I intended to blog about tomorrows trip to the Holy Land. I do hope you will follow us as we travel by being my friend on Facebook or following me on Twitter (DoctorKD). But just as I was preparing to write I read an email. It was titled "Mega-Church Pastor, Bishop Jim Swilley, Declares He's Gay." Jimmy was a childhood friend of mine. My dad was the Sunday school superintendent and his father was the pastor. He lived in the parsonage next door to the church. It was an easy walk from my house to his. We would play at church and afterward in the yard. He left town when his mother and father moved to another church. I heard about him a few years back and learned that he was the pastor of a large charismatic church just outside Atlanta. I was really happy about his life's calling and the success of his church. 

This was the story as it was reported by ABC News:

On Tuesday, ABC Good Morning America featured Bishop Jim Swilley who says he came out as a gay man to save the lives of teens across the country—maybe even his own children. On Atlanta’s WSB-TV, Bishop Swilley said, “As a father, you think about your 16 or 17 year old killing himself…”and choked up with tears. Bishop Swilley spoke to his congregation recently and said, “I know a lot of straight people think orientation is a choice. I want to tell you that it is not."

It seems Jimmy was touched by a story of a young man killing himself because of the grief he was getting because of his homosexual feelings. He now believes that by coming out of the closet he can save others. I want to be careful how I respond to the words of my childhood friend. It is a tragedy that anyone takes their own life. My heart goes out to that family. Unfortunately, Christians have been unfairly critical of gays while ignoring other sins like predjudice, greed, covetousness and the like. Because we find the sin of homosexuality so repulsive we tend to forget that all sin is repulsive to our Father. But, Pastor Swilley, is the answer really siding with the sin instead of praying for the sinner? Just because we have overly condemned one sin and have basically ignored others, does it mean we are to now somehow make up for too much condemnation by ignoring such behavior. Let's be clear, all sin condemns one to death. (Romans 3:23) No sin is to be tolerated or coddled. By admitting we are sinners we are tearing down walls of self righteousness that has so long caused unbelievers not to take us seriously. But to admit our sins and then justify them as "just being the person God made us" is to make God a liar. (I John 1:10) How much more would God have been glorified if Jimmy would have declared that he was sinner, that he struggled with being gay and that God loved him no less for it. How many could he have helped by being honest about his life and agreeing with God's Word that his life was not pleasing to his Heavenly Father? What if he told others struggling with same moral dilemma that they could walk the road to forgiveness together? By doing so he might not only save someones life from suicide, but someones soul fro hell as well.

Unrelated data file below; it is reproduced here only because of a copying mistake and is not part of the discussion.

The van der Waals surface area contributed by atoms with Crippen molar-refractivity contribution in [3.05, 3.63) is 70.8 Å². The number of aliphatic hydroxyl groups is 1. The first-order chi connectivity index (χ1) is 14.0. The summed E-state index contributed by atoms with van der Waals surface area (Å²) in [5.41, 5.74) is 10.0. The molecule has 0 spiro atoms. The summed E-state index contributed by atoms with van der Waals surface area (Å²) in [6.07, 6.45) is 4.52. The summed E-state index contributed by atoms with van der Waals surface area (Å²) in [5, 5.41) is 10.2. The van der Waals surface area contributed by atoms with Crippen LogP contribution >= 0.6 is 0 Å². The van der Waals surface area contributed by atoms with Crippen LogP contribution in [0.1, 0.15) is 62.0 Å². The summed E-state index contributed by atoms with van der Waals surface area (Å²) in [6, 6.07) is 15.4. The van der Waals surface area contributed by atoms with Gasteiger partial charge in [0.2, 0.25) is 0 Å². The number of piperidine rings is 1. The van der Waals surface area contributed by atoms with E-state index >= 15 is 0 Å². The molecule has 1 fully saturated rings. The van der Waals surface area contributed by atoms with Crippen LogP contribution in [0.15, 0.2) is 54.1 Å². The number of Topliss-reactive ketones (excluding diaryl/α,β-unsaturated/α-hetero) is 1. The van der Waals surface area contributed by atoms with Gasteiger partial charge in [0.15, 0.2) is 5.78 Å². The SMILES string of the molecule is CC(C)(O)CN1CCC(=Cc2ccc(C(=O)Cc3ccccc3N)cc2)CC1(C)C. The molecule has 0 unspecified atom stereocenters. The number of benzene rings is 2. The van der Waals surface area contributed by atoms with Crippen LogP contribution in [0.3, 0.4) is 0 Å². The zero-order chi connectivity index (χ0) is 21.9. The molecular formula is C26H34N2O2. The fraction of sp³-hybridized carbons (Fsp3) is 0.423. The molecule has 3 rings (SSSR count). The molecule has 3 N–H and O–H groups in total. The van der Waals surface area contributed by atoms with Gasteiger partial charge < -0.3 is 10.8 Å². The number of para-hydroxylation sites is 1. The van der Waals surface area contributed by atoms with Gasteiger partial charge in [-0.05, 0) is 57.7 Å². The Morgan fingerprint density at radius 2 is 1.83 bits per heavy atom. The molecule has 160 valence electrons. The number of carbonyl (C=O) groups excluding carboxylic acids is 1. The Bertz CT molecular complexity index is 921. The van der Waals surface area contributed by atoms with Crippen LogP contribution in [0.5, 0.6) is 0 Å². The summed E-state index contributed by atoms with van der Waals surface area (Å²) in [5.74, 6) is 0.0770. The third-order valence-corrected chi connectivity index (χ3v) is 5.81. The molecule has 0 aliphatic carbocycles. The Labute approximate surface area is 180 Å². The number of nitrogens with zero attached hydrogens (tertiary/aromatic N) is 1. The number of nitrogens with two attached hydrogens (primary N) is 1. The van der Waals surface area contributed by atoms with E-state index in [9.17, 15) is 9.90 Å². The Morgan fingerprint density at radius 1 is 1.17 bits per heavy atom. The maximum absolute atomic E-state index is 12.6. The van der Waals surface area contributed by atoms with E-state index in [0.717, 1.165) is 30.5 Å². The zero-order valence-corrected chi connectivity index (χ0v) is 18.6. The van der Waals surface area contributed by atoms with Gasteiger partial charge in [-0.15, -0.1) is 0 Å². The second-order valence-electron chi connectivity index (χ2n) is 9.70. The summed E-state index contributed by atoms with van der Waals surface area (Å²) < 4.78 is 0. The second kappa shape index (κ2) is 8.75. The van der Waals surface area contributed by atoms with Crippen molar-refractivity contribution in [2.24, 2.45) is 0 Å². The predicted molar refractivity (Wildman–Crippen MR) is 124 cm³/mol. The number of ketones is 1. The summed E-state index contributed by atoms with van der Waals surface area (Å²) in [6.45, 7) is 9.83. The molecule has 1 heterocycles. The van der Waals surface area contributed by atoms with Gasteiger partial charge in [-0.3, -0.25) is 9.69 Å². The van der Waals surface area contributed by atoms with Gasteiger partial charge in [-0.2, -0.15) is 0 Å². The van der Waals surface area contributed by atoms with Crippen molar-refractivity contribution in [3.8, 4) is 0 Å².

The reaction to Bishop Swilley's announcement has been predictible. He now has maximized the number of friends he may have on Facebook. GLAAD, the gay activist group, has come out to support and encouragement him. His ex-wife says she stands beside him. His mom, my former pastor's wife, is writing now how the Spirit is moving so freely and powerfully in their church services since her son's announcement. Jimmy says he understands how many will not agree with him. He says we just differ on the interpretaion od Scripture. Jimmy I disagree. We don't disagree on interpretation. Romans 1 is very simple to understand.

Romans 1:22-32 (NKJV)
22 Professing to be wise, they became fools,
23 and changed the glory of the incorruptible God into an image made like corruptible man--and birds and four-footed animals and creeping things.
24 Therefore God also gave them up to uncleanness, in the lusts of their hearts, to dishonor their bodies among themselves,
25 who exchanged the truth of God for the lie, and worshiped and served the creature rather than the Creator, who is blessed forever. Amen.
26 For this reason God gave them up to vile passions. For even their women exchanged the natural use for what is against nature.
27 Likewise also the men, leaving the natural use of the woman, burned in their lust for one another, men with men committing what is shameful, and receiving in themselves the penalty of their error which was due.
28 And even as they did not like to retain God in their knowledge, God gave them over to a debased mind, to do those things which are not fitting;
29 being filled with all unrighteousness, sexual immorality, wickedness, covetousness, maliciousness; full of envy, murder, strife, deceit, evil-mindedness; they are whisperers,
30 backbiters, haters of God, violent, proud, boasters, inventors of evil things, disobedient to parents,
31 undiscerning, untrustworthy, unloving, unforgiving, unmerciful;
32 who, knowing the righteous judgment of God, that those who practice such things are deserving of death, not only do the same but also approve of those who practice them.

It is not our job to try and explain away the Bible when it speaks so clearly on a subject. Bishop Jimmy Swilley please consider your actions in the light of God's Word. I am not speaking to you as one who is perfect. I am not. I have much to be ashamed of myself. But please know this, I am ashamed of my sins. I cannot before God justify or ignore them. I can only seek God's forgiveness and go on.

 1 John 1:8-9 (NKJV)
8 If we say that we have no sin, we deceive ourselves, and the truth is not in us.
9 If we confess our sins, He is faithful and just to forgive us our sins and to cleanse us from all unrighteousness.